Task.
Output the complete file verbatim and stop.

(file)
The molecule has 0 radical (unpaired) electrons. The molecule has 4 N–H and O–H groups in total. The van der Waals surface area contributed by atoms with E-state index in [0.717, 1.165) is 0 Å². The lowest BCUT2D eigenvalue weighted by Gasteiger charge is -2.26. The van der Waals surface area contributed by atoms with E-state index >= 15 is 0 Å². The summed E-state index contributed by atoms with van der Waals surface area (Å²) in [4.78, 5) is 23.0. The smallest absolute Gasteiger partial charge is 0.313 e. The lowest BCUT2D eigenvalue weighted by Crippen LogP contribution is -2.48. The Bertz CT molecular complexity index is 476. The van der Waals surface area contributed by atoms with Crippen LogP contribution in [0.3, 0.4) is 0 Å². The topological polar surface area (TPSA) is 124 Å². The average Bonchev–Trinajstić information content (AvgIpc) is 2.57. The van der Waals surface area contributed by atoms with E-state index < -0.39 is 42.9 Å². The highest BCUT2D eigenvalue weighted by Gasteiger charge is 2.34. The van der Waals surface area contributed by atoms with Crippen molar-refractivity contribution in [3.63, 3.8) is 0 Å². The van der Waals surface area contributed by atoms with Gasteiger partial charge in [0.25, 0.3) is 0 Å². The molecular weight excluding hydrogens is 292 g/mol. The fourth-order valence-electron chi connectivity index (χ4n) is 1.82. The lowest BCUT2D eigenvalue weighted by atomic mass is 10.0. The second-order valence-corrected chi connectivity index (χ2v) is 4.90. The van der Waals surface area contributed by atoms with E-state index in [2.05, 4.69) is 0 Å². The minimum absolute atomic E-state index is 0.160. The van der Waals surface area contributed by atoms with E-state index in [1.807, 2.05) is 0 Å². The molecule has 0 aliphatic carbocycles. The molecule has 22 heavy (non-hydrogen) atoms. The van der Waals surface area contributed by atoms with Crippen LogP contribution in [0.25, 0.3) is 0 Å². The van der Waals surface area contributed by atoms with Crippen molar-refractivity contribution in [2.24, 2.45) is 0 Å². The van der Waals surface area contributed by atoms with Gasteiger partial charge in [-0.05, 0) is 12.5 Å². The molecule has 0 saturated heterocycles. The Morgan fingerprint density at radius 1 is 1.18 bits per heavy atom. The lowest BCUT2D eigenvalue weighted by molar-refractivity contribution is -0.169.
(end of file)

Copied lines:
The molecule has 0 radical (unpaired) electrons. The molecule has 4 N–H and O–H groups in total. The van der Waals surface area contributed by atoms with E-state index in [0.717, 1.165) is 0 Å². The lowest BCUT2D eigenvalue weighted by Gasteiger charge is -2.26. The van der Waals surface area contributed by atoms with E-state index >= 15 is 0 Å². The summed E-state index contributed by atoms with van der Waals surface area (Å²) in [4.78, 5) is 23.0. The smallest absolute Gasteiger partial charge is 0.313 e. The lowest BCUT2D eigenvalue weighted by Crippen LogP contribution is -2.48. The Bertz CT molecular complexity index is 476. The van der Waals surface area contributed by atoms with Crippen LogP contribution in [0.3, 0.4) is 0 Å². The topological polar surface area (TPSA) is 124 Å². The average Bonchev–Trinajstić information content (AvgIpc) is 2.57. The van der Waals surface area contributed by atoms with E-state index < -0.39 is 42.9 Å². The highest BCUT2D eigenvalue weighted by Gasteiger charge is 2.34. The van der Waals surface area contributed by atoms with Crippen molar-refractivity contribution in [3.63, 3.8) is 0 Å². The van der Waals surface area contributed by atoms with Gasteiger partial charge in [0.25, 0.3) is 0 Å². The molecular weight excluding hydrogens is 292 g/mol. The fourth-order valence-electron chi connectivity index (χ4n) is 1.82. The lowest BCUT2D eigenvalue weighted by atomic mass is 10.0. The second-order valence-corrected chi connectivity index (χ2v) is 4.90. The van der Waals surface area contributed by atoms with E-state index in [2.05, 4.69) is 0 Å². The minimum absolute atomic E-state index is 0.160. The van der Waals surface area contributed by atoms with E-state index in [1.807, 2.05) is 0 Å². The molecule has 0 aliphatic carbocycles. The molecule has 22 heavy (non-hydrogen) atoms. The van der Waals surface area contributed by atoms with Crippen LogP contribution in [0.25, 0.3) is 0 Å². The van der Waals surface area contributed by atoms with Crippen molar-refractivity contribution in [2.24, 2.45) is 0 Å². The van der Waals surface area contributed by atoms with Gasteiger partial charge in [-0.05, 0) is 12.5 Å². The molecule has 0 saturated heterocycles. The Morgan fingerprint density at radius 1 is 1.18 bits per heavy atom. The lowest BCUT2D eigenvalue weighted by molar-refractivity contribution is -0.169.